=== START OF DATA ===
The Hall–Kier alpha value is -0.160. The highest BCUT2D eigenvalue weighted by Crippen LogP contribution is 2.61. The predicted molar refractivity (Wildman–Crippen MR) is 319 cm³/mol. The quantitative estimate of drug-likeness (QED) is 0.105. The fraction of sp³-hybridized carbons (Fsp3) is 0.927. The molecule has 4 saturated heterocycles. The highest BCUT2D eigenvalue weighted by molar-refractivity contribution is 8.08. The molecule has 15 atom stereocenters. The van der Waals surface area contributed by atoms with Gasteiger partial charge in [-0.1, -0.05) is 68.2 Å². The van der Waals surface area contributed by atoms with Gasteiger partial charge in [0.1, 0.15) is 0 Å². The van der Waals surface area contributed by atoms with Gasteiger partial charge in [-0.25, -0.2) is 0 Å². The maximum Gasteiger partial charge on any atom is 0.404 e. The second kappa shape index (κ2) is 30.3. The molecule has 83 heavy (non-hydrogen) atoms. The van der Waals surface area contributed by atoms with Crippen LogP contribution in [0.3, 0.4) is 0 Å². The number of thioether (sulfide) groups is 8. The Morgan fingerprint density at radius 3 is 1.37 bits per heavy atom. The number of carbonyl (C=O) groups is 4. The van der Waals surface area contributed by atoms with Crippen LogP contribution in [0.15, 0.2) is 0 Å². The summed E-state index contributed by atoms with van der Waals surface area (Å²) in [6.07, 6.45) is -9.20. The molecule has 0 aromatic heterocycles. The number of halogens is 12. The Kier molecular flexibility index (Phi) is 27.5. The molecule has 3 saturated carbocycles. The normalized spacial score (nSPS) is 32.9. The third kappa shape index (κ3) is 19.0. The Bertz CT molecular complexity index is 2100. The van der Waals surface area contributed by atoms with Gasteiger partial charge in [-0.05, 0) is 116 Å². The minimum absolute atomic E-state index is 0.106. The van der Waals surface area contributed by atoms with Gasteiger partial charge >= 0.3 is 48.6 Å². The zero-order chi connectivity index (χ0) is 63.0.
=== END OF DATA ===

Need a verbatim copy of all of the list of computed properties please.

The Hall–Kier alpha value is -0.160. The highest BCUT2D eigenvalue weighted by Crippen LogP contribution is 2.61. The predicted molar refractivity (Wildman–Crippen MR) is 319 cm³/mol. The quantitative estimate of drug-likeness (QED) is 0.105. The fraction of sp³-hybridized carbons (Fsp3) is 0.927. The molecule has 4 saturated heterocycles. The highest BCUT2D eigenvalue weighted by molar-refractivity contribution is 8.08. The molecule has 15 atom stereocenters. The van der Waals surface area contributed by atoms with Gasteiger partial charge in [-0.1, -0.05) is 68.2 Å². The van der Waals surface area contributed by atoms with Gasteiger partial charge in [0.1, 0.15) is 0 Å². The van der Waals surface area contributed by atoms with Gasteiger partial charge in [-0.25, -0.2) is 0 Å². The maximum Gasteiger partial charge on any atom is 0.404 e. The second kappa shape index (κ2) is 30.3. The molecule has 83 heavy (non-hydrogen) atoms. The van der Waals surface area contributed by atoms with Crippen LogP contribution in [0.3, 0.4) is 0 Å². The number of thioether (sulfide) groups is 8. The Morgan fingerprint density at radius 3 is 1.37 bits per heavy atom. The number of carbonyl (C=O) groups is 4. The van der Waals surface area contributed by atoms with Crippen LogP contribution in [0.15, 0.2) is 0 Å². The summed E-state index contributed by atoms with van der Waals surface area (Å²) in [6.07, 6.45) is -9.20. The molecule has 0 aromatic heterocycles. The number of halogens is 12. The Kier molecular flexibility index (Phi) is 27.5. The molecule has 3 saturated carbocycles. The normalized spacial score (nSPS) is 32.9. The third kappa shape index (κ3) is 19.0. The Bertz CT molecular complexity index is 2100. The van der Waals surface area contributed by atoms with Gasteiger partial charge in [-0.05, 0) is 116 Å². The minimum absolute atomic E-state index is 0.106. The van der Waals surface area contributed by atoms with Gasteiger partial charge >= 0.3 is 48.6 Å². The zero-order chi connectivity index (χ0) is 63.0.